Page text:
# Why does a homothetic function have constant ratio of marginal products along rays?

A homothetic ordering is defined as

$$x \succeq y \Rightarrow \lambda x \succeq \lambda y \qquad \forall \lambda >0$$

where $$x,y \in \mathbb{R}^n$$

Then, any differentiable function representing the ordering has the property

$$\frac{\partial f}{\partial x_i}(\lambda x)= k \frac{\partial f}{\partial x_i }(x)$$

with $$k,\lambda >0$$

How is this results derived?

I can see how we can derive properties of the function values from homothety, but have no idea how we can say anything about its derivatives.

• Could you please clarify your question? What is $k$ and what exactly do you mean by "relative marginal products"? Commented Nov 3, 2018 at 19:56
• By constant relative marginal products I mean the MRS, essentially. I changed "relative" to "ratio" for more clarity. I assume $k$ to be a constant, but I am not sure. The property in question stems from the Palgrave Dictionary of Economics. Commented Nov 4, 2018 at 15:48

A homothetic function can be characterized as follows: Let $$f(\mathbf x)$$, $$\mathbf x \in \mathbb R^n$$ be a function homogeneous of degree $$r$$. Let $$g()$$ be a function with $$g'\neq 0$$. Then

$$G(\mathbf x) = g[f(\mathbf x)]$$ is homothetic. Since $$f(\mathbf x)$$ is homogeneous of degree $$r$$ we have that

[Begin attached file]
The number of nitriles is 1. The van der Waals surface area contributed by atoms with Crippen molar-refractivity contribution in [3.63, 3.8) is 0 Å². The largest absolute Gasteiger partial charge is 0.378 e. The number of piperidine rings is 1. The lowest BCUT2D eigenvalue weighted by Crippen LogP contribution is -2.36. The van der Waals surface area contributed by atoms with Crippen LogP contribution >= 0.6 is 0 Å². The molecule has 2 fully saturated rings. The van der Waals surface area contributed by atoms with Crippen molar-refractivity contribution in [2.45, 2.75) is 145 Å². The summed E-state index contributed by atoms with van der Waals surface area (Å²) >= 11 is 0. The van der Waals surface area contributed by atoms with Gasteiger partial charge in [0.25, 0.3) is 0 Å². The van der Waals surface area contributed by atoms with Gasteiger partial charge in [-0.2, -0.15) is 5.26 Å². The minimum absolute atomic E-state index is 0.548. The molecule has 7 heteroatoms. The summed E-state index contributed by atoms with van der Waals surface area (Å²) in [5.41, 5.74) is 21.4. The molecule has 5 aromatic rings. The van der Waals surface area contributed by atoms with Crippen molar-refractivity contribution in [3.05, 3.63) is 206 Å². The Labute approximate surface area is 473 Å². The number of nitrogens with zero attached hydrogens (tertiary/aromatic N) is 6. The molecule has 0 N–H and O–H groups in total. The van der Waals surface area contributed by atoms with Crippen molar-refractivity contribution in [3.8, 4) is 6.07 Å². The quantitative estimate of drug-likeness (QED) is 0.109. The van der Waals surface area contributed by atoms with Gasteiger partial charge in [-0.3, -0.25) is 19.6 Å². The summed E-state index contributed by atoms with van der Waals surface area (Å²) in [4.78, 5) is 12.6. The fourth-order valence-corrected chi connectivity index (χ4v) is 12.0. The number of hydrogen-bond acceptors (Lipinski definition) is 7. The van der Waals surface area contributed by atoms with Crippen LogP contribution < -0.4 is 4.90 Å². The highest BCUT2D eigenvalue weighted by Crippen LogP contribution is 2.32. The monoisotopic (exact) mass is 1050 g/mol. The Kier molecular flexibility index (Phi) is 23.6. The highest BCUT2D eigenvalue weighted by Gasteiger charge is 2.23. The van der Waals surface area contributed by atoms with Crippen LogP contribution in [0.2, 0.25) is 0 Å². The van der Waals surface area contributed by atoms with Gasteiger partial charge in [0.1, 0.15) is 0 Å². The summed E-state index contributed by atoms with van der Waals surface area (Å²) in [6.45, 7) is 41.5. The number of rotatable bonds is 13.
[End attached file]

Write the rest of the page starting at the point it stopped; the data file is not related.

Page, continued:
$$f(\lambda \mathbf x) = \lambda ^ rf(\mathbf x)$$

Then

$$G(\lambda \mathbf x) = g[\lambda ^ r f(\mathbf x)]$$ and so

$$\frac{\partial G(\lambda x)}{\partial x_i}=g'[f(\lambda x)]\cdot \lambda ^r \frac{f(x)}{\partial x_i}=\lambda^r \cdot\frac{g'[f(\lambda x)]}{g'[f(x)]}\frac{\partial G(x)}{\partial x_i}$$

Evidently, we will also have

$$\frac{\partial G(\lambda x)}{\partial x_j}=g'[f(\lambda x)]\cdot \lambda ^r \frac{f(x)}{\partial x_j}=\lambda^r \cdot\frac{g'[f(\lambda x)]}{g'[f(x)]}\frac{\partial G(x)}{\partial x_j}$$

which leads to the "constant MRS along rays" characterization of homothetic functions,

$$\frac{\partial G(\lambda x) / \partial x_i}{\partial G(\lambda x) / \partial x_j} = \frac{\partial G (x) / \partial x_i}{\partial G( x) / \partial x_j}$$

(see Simon and Blume 1994, p. 503).

• Can you please back up your characterization of a homotethic function? Seems like $g$ should be strictly increasing or decreasing, not just never constant like abs$(\cdot)$. Commented Nov 2, 2018 at 23:56
• Can you please also clarify if you think the original claim is true, to make sure we are on the same page. Commented Nov 2, 2018 at 23:57
• @denesp Simon and Blume (1994) p. 500 define a homothetic function indeed as a monotonic transformation of a homogeneous function. But as Chiang (1984) p. 423-424 notes, from a mathematical standpoint we only need a non-zero derivative, although in economics we restrict the definition to a monotonic transformation (and usually to a strictly positive derivative of $g$) so that it continues to be useful for representing economic phenomena. Commented Nov 3, 2018 at 6:32
• I am shocked at your $k$ can be anything comment. The other one is well taken. Commented Nov 3, 2018 at 19:56
• I would argue that it should look something like this: $$\frac{\partial G(\lambda x)}{\partial x_i}=g'[f(\lambda x)]\cdot \lambda ^r \frac{f(x)}{\partial x_i}=\lambda^r \cdot\frac{g'[f(\lambda x)]}{g'[f(x)]}\frac{\partial G(x)}{\partial x_i}$$ The function argument has to be identical in order to revert the chain rule. The current solution implies that every homothetic function is homogeneous, which is not the case. Commented Nov 4, 2018 at 22:16